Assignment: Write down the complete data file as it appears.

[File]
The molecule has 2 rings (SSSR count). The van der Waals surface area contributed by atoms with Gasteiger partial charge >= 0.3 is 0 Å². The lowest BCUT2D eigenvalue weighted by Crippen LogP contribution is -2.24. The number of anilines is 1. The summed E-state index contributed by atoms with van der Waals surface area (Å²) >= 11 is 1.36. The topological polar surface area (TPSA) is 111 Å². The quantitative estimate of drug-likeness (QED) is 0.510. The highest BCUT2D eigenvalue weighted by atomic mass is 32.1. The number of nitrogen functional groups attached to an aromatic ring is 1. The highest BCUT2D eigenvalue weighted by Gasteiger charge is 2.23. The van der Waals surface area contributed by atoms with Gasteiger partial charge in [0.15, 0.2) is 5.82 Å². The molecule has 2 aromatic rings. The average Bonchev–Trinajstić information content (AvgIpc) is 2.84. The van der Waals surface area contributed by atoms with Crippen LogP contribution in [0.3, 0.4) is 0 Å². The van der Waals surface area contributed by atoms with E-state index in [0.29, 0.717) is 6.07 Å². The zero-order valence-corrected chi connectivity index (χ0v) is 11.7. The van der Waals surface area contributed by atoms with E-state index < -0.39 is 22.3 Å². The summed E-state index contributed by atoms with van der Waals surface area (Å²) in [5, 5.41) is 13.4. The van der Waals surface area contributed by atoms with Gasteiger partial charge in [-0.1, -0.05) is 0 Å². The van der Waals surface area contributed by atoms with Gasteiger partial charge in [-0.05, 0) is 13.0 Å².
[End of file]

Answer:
The molecule has 2 rings (SSSR count). The van der Waals surface area contributed by atoms with Gasteiger partial charge >= 0.3 is 0 Å². The lowest BCUT2D eigenvalue weighted by Crippen LogP contribution is -2.24. The number of anilines is 1. The summed E-state index contributed by atoms with van der Waals surface area (Å²) >= 11 is 1.36. The topological polar surface area (TPSA) is 111 Å². The quantitative estimate of drug-likeness (QED) is 0.510. The highest BCUT2D eigenvalue weighted by atomic mass is 32.1. The number of nitrogen functional groups attached to an aromatic ring is 1. The highest BCUT2D eigenvalue weighted by Gasteiger charge is 2.23. The van der Waals surface area contributed by atoms with Gasteiger partial charge in [0.15, 0.2) is 5.82 Å². The molecule has 2 aromatic rings. The average Bonchev–Trinajstić information content (AvgIpc) is 2.84. The van der Waals surface area contributed by atoms with Crippen LogP contribution in [0.3, 0.4) is 0 Å². The van der Waals surface area contributed by atoms with E-state index in [0.29, 0.717) is 6.07 Å². The zero-order valence-corrected chi connectivity index (χ0v) is 11.7. The van der Waals surface area contributed by atoms with E-state index < -0.39 is 22.3 Å². The summed E-state index contributed by atoms with van der Waals surface area (Å²) in [5, 5.41) is 13.4. The van der Waals surface area contributed by atoms with Gasteiger partial charge in [-0.1, -0.05) is 0 Å². The van der Waals surface area contributed by atoms with Gasteiger partial charge in [-0.05, 0) is 13.0 Å².